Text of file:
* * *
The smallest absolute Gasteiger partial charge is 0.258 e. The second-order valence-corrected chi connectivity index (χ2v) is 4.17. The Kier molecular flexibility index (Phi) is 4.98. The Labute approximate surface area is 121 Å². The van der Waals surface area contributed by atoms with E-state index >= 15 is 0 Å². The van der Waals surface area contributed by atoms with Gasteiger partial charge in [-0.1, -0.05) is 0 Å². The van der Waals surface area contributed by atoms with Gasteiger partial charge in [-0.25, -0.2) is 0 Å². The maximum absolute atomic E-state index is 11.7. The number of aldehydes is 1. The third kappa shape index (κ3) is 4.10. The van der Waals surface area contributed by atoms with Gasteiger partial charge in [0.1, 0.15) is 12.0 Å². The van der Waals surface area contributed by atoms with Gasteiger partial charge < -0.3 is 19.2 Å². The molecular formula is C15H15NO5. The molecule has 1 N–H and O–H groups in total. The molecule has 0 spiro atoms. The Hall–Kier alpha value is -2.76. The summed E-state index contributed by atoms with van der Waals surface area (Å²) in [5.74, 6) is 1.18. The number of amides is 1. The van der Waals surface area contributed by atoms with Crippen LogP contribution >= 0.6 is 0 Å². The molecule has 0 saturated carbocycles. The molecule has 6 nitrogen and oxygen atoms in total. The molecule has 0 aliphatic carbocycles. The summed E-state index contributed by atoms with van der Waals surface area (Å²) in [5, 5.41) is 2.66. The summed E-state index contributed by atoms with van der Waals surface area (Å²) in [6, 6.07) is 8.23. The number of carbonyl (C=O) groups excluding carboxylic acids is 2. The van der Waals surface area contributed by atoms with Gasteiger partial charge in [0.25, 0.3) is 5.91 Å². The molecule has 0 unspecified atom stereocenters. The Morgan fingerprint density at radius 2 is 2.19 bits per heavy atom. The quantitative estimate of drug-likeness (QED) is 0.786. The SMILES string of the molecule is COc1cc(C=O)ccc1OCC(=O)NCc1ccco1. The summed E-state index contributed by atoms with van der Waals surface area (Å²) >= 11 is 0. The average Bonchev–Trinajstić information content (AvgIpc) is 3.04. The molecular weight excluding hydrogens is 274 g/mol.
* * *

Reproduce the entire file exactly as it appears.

The smallest absolute Gasteiger partial charge is 0.258 e. The second-order valence-corrected chi connectivity index (χ2v) is 4.17. The Kier molecular flexibility index (Phi) is 4.98. The Labute approximate surface area is 121 Å². The van der Waals surface area contributed by atoms with E-state index >= 15 is 0 Å². The van der Waals surface area contributed by atoms with Gasteiger partial charge in [-0.1, -0.05) is 0 Å². The van der Waals surface area contributed by atoms with Gasteiger partial charge in [-0.25, -0.2) is 0 Å². The maximum absolute atomic E-state index is 11.7. The number of aldehydes is 1. The third kappa shape index (κ3) is 4.10. The van der Waals surface area contributed by atoms with Gasteiger partial charge in [0.1, 0.15) is 12.0 Å². The van der Waals surface area contributed by atoms with Gasteiger partial charge < -0.3 is 19.2 Å². The molecular formula is C15H15NO5. The molecule has 1 N–H and O–H groups in total. The molecule has 0 spiro atoms. The Hall–Kier alpha value is -2.76. The summed E-state index contributed by atoms with van der Waals surface area (Å²) in [5.74, 6) is 1.18. The number of amides is 1. The van der Waals surface area contributed by atoms with Crippen LogP contribution >= 0.6 is 0 Å². The molecule has 0 saturated carbocycles. The molecule has 6 nitrogen and oxygen atoms in total. The molecule has 0 aliphatic carbocycles. The summed E-state index contributed by atoms with van der Waals surface area (Å²) in [5, 5.41) is 2.66. The summed E-state index contributed by atoms with van der Waals surface area (Å²) in [6, 6.07) is 8.23. The number of carbonyl (C=O) groups excluding carboxylic acids is 2. The van der Waals surface area contributed by atoms with Gasteiger partial charge in [0.25, 0.3) is 5.91 Å². The molecule has 0 unspecified atom stereocenters. The Morgan fingerprint density at radius 2 is 2.19 bits per heavy atom. The quantitative estimate of drug-likeness (QED) is 0.786. The SMILES string of the molecule is COc1cc(C=O)ccc1OCC(=O)NCc1ccco1. The summed E-state index contributed by atoms with van der Waals surface area (Å²) >= 11 is 0. The average Bonchev–Trinajstić information content (AvgIpc) is 3.04. The molecular weight excluding hydrogens is 274 g/mol.